Tuesday, 5 May 2015

2011 - Ross Dependency - Race to the Pole.

 This issue marks the Centenary of the first successful attempt to reach the South Pole. Over the summer season of 1911/12 two men were attempting to be the first to reach the pole.  One was an Norwegian explorer, Roald Amundsen, and the other a British explorer, Robert Scott.  The stamps of this issue, remember and celebrate both men and their teams. 

The miniature sheet titled "The Race to the Pole" including the five stamps of this issue.

The Stamps.
There were five stamps in this issue. As is usual with the Ross Dependency issues,
they were nicely laid out with interesting subjects.

60c - Roald Amundsen.
Roald Engelbregt Gravning Amundsen (16 July 1872 – 18 June 1928) was a Norwegian explorer of polar regions. He led the Antarctic expedition (1910–12) that was the first to reach the South Pole, on 14 December 1911. In 1926 he was the first expedition leader to be recognized without dispute as having reached the North Pole. He is also known as having the first expedition to traverse the Northwest Passage (1903–06) in the Arctic.
He disappeared in June 1928 in the Arctic while taking part in a rescue mission by plane. Amundsen was among key expedition leaders, including Douglas Mawson, Robert Falcon Scott, and Ernest Shackleton, during the Heroic Age of Antarctic Exploration.
$1.20 - Amundsen Triumphs.
A team made up of Olav Bjaaland, Helmer Hanssen, Sverre Hassel, Oscar Wisting, and Amundsen, departed base camp on 19 October 1911. They took four sledges and 52 dogs intending to use some for fresh meat. Using a route along the previously unknown Axel Heiberg Glacier, they arrived at the edge of the Polar Plateau on 21 November after a four-day climb. On 14 December 1911, the team of five, now with 16 dogs, arrived at the Pole (90° 0′ S).
They arrived 33–34 days before Scott’s group. Amundsen named their South Pole camp Polheim, meaning "Home on the Pole." Amundsen renamed the Antarctic Plateau as King Haakon VII’s Plateau. They left a small tent and letter stating their accomplishment, in case they did not return safely to Framheim.
The team returned to Framheim on 25 January 1912, with 11 surviving dogs. They made their way off the continent and to Hobart, Australia, where Amundsen publicly announced his success on 7 March 1912.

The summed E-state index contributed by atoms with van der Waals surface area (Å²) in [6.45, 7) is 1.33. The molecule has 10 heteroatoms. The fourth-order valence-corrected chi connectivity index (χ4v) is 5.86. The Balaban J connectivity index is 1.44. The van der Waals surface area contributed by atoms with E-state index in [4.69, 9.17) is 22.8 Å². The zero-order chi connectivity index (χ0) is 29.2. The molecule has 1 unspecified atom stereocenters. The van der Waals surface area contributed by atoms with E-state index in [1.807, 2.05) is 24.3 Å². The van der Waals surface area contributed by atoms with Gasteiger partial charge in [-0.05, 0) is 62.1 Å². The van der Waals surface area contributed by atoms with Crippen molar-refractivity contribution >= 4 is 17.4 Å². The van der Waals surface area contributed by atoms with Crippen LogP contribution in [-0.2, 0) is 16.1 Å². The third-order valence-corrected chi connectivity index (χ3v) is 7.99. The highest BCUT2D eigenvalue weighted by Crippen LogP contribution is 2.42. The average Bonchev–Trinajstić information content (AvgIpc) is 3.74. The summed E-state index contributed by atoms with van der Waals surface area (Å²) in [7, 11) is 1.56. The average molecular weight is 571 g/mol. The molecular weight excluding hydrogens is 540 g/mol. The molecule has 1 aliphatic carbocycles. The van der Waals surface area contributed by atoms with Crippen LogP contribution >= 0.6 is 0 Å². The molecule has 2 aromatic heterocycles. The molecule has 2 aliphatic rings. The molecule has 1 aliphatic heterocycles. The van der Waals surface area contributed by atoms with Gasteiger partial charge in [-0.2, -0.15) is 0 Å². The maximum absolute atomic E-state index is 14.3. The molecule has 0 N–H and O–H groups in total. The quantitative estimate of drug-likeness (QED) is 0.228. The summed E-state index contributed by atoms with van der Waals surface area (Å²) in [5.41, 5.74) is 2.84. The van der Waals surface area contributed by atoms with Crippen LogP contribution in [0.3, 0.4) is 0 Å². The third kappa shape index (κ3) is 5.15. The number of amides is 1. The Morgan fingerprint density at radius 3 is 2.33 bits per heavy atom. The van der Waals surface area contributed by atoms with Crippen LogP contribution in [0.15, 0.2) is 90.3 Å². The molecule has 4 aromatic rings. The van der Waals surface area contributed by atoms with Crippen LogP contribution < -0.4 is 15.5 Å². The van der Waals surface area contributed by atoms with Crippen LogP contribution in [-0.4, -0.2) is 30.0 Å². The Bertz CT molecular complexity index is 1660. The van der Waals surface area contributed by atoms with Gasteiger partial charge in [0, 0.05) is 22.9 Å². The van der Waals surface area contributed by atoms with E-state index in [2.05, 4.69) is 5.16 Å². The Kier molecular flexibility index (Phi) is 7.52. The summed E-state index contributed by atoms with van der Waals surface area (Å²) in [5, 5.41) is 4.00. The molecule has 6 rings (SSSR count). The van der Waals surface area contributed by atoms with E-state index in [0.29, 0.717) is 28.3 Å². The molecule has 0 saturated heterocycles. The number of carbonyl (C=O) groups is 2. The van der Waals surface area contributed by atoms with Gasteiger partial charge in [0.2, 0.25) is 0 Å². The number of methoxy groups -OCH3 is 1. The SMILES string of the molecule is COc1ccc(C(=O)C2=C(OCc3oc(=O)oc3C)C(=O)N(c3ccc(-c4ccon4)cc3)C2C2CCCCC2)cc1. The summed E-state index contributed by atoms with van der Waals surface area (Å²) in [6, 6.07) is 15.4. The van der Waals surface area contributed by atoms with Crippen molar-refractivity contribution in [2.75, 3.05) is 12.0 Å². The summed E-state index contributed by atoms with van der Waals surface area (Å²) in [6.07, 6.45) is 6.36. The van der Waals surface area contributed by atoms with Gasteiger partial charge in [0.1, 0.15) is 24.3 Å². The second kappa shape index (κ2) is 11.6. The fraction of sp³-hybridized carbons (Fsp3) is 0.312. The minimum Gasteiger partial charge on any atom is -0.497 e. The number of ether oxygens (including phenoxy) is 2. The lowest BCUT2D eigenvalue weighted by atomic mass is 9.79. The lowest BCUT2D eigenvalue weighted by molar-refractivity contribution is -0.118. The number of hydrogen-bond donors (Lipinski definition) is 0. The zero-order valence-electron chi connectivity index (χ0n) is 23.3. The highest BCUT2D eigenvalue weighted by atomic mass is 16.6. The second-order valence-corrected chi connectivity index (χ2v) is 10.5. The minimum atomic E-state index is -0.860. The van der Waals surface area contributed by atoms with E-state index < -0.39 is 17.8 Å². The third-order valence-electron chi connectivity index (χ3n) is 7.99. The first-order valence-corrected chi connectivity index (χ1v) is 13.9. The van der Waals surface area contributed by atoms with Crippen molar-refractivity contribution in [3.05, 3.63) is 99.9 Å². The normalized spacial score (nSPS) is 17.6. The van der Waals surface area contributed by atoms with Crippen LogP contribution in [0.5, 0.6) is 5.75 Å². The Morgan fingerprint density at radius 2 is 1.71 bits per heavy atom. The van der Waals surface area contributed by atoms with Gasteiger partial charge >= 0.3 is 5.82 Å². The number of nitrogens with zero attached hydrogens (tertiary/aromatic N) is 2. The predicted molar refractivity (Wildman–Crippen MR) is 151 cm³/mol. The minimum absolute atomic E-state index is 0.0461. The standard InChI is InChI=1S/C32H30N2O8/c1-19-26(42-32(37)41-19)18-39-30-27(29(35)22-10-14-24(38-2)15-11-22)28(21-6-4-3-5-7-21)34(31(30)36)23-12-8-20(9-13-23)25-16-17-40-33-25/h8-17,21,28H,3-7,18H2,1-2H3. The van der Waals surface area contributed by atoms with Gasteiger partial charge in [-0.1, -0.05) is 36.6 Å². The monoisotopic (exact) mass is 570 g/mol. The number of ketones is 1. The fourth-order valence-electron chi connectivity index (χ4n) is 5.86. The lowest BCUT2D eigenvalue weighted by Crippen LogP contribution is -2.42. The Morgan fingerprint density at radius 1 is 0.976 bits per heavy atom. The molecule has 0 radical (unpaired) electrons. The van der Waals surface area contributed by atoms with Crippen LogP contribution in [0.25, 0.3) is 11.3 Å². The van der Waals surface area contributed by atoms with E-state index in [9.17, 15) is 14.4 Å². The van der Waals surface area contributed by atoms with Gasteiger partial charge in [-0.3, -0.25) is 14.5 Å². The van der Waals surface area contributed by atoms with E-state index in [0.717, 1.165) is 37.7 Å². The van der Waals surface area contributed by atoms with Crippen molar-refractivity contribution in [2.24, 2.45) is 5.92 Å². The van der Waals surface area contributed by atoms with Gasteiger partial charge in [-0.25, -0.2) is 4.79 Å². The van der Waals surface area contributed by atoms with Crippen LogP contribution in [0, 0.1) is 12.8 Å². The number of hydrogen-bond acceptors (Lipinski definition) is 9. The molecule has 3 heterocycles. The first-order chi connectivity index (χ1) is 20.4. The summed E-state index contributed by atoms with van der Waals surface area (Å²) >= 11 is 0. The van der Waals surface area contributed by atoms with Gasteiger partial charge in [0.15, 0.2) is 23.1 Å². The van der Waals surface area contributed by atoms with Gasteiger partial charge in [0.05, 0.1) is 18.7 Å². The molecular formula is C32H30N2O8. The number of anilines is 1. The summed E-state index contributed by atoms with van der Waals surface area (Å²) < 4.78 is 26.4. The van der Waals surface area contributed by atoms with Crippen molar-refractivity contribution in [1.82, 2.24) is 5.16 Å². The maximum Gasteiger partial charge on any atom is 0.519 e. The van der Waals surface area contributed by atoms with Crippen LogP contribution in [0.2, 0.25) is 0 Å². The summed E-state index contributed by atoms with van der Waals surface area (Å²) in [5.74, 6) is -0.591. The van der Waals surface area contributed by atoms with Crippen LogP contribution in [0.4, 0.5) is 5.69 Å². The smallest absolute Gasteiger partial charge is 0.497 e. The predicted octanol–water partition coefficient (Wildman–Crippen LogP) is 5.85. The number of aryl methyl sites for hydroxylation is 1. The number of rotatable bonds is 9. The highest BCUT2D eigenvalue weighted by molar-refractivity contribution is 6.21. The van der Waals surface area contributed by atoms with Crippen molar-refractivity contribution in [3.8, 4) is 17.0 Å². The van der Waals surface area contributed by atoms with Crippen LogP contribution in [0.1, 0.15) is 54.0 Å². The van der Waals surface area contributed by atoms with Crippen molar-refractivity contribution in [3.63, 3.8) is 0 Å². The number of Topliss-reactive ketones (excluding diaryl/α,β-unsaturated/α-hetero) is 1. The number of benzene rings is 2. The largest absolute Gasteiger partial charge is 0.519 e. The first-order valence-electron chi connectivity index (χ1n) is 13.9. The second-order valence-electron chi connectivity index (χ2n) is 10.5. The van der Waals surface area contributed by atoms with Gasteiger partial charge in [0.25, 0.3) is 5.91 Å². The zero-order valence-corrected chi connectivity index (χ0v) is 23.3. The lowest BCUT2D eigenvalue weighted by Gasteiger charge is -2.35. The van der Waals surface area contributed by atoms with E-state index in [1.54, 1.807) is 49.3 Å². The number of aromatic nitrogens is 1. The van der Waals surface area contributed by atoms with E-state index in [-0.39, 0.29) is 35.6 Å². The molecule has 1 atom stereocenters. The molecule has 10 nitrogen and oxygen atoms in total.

$1.20 - Robert Scott.
Captain Robert Falcon Scott, CVO, RN (6 June 1868 – 29 March 1912) was a British Royal Navy officer and explorer who led two expeditions to the Antarctic regions: the Discovery Expedition, 1901–04, and the ill-fated Terra Nova Expedition, 1910–13. On the first expedition, he set a new southern record by marching to latitude 82°S and discovered the Polar Plateau, on which the South Pole is located. During the second venture, Scott led a party of five which reached the South Pole on 17 January 1912, only to find that they had been preceded by Roald Amundsen's Norwegian expedition. On their return journey, Scott's party discovered plant fossils, proving Antarctica was once forested and joined to other continents. At a distance of 150 miles from their base camp and 11 miles from the next depot, Scott and his companions died from a combination of exhaustion, starvation and extreme cold.

$2.40 - The Last Camp.
A cairn of snow was erected over the tent and the bodies, with a simple wooden cross set on top. A century of storms and snow have now covered the cairn and tent, which are encased in the Ross Ice Shelf as it inches towards the Ross Sea. It is estimated that the tent with the bodies was under about 75 feet (23 m) of ice and about 30 miles (48 km) from the point where they died; it is speculated that in about 275 years the bodies would reach the Ross Sea, and perhaps float away inside an iceberg.

$2.90 - Great Explorers / Brave Men.
Both Amundsen and Scott must always be seen as the great explorers they were. They and their teams were brave men, going into parts of the world most men would never consider going. The fact that one team reached the pole and made it back safely while the second didn't is unfortunate and in some ways beyond their control. (Scott would have made it if the planned dog team had met him as arranged.)
Now one hundred years later we look back and can only be amazed at what they endured in their quests to be the first to reach the South Pole.
 First Day Cover.

Stamps on piece cancelled in August 2012 at the Christchurch Ross Dependency Agency.
2011 - $1.90 Captain Scott - The Race to the Pole.

2012 Christchurch Philatelic Society
Centennial and Exhibition.

2011 marked the centennial of the Christchurch Philatelic Society, however plans for an exhibition in November 2011 had to be postponed due to earthquake damage at the chosen venue. The exhibition was held on the 14th and 15th of January and was themed around Robert F Scott's expedition to the South Pole which used Lyttelton and Christchurch as a base. The miniature sheet shows Scott's vessel, the Terra Nova in Lyttelton harbour. The stamps are from the 2011 Ross Dependency Issue showing Scott with his ship and Scott's last camp showing the cairn of snow built over the tent and bodies.

Exhibition Souvenir Cover.
The exhibition souvenir cover features the Scott statue that toppled off its plinth in the February 2011 Christchurch earthquake, but remounting is planned. Also printed on the cover are New Zealand ‘Penny Dominion’ and ‘Edward VII’ ½d stamps. Scott was appointed Post Master for the expedition and supplies of both stamps were overprinted ‘Victoria Land’ for use by expedition members.

Some of the images in this post were used with permission from the illustrated catalogue of StampsNZ
You can visit their web site and On-line Catalogue at, http://stampsnz.com/ 

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